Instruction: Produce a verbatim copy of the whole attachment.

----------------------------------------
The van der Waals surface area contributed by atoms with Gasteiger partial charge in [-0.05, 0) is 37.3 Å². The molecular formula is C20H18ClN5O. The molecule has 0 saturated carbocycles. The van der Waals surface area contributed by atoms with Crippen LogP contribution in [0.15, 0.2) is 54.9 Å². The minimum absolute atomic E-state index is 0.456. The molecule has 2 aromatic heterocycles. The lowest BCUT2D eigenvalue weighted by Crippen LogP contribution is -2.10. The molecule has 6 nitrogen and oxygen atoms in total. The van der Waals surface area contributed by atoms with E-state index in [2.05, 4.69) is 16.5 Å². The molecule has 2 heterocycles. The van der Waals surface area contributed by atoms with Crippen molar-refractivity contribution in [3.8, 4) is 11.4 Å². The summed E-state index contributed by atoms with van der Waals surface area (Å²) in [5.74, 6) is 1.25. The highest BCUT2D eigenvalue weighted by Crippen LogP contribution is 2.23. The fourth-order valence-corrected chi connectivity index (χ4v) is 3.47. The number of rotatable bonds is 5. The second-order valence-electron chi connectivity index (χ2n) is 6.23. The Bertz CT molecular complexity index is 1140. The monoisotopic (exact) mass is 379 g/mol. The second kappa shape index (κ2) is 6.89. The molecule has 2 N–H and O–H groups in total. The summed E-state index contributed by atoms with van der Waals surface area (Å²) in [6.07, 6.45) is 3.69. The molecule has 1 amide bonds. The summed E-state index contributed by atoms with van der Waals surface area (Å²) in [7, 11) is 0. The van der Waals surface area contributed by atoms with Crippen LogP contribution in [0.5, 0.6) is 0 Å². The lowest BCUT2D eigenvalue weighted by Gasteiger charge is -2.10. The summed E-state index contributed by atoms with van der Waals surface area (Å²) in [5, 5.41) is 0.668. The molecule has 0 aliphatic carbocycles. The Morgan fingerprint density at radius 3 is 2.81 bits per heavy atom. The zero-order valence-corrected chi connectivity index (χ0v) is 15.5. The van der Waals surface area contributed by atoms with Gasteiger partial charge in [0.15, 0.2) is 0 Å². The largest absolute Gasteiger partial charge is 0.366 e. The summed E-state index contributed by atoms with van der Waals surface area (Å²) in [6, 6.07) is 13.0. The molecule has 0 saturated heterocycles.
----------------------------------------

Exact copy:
The van der Waals surface area contributed by atoms with Gasteiger partial charge in [-0.05, 0) is 37.3 Å². The molecular formula is C20H18ClN5O. The molecule has 0 saturated carbocycles. The van der Waals surface area contributed by atoms with Crippen LogP contribution in [0.15, 0.2) is 54.9 Å². The minimum absolute atomic E-state index is 0.456. The molecule has 2 aromatic heterocycles. The lowest BCUT2D eigenvalue weighted by Crippen LogP contribution is -2.10. The molecule has 6 nitrogen and oxygen atoms in total. The van der Waals surface area contributed by atoms with E-state index in [2.05, 4.69) is 16.5 Å². The molecule has 2 heterocycles. The van der Waals surface area contributed by atoms with Crippen molar-refractivity contribution in [3.8, 4) is 11.4 Å². The summed E-state index contributed by atoms with van der Waals surface area (Å²) in [5.74, 6) is 1.25. The highest BCUT2D eigenvalue weighted by Crippen LogP contribution is 2.23. The fourth-order valence-corrected chi connectivity index (χ4v) is 3.47. The number of rotatable bonds is 5. The second-order valence-electron chi connectivity index (χ2n) is 6.23. The Bertz CT molecular complexity index is 1140. The monoisotopic (exact) mass is 379 g/mol. The second kappa shape index (κ2) is 6.89. The molecule has 2 N–H and O–H groups in total. The summed E-state index contributed by atoms with van der Waals surface area (Å²) in [6.07, 6.45) is 3.69. The molecule has 1 amide bonds. The summed E-state index contributed by atoms with van der Waals surface area (Å²) in [7, 11) is 0. The van der Waals surface area contributed by atoms with Crippen LogP contribution in [0.5, 0.6) is 0 Å². The lowest BCUT2D eigenvalue weighted by Gasteiger charge is -2.10. The summed E-state index contributed by atoms with van der Waals surface area (Å²) in [5, 5.41) is 0.668. The molecule has 0 aliphatic carbocycles. The Morgan fingerprint density at radius 3 is 2.81 bits per heavy atom. The zero-order valence-corrected chi connectivity index (χ0v) is 15.5. The van der Waals surface area contributed by atoms with Gasteiger partial charge in [0.15, 0.2) is 0 Å². The largest absolute Gasteiger partial charge is 0.366 e. The summed E-state index contributed by atoms with van der Waals surface area (Å²) in [6, 6.07) is 13.0. The molecule has 0 saturated heterocycles.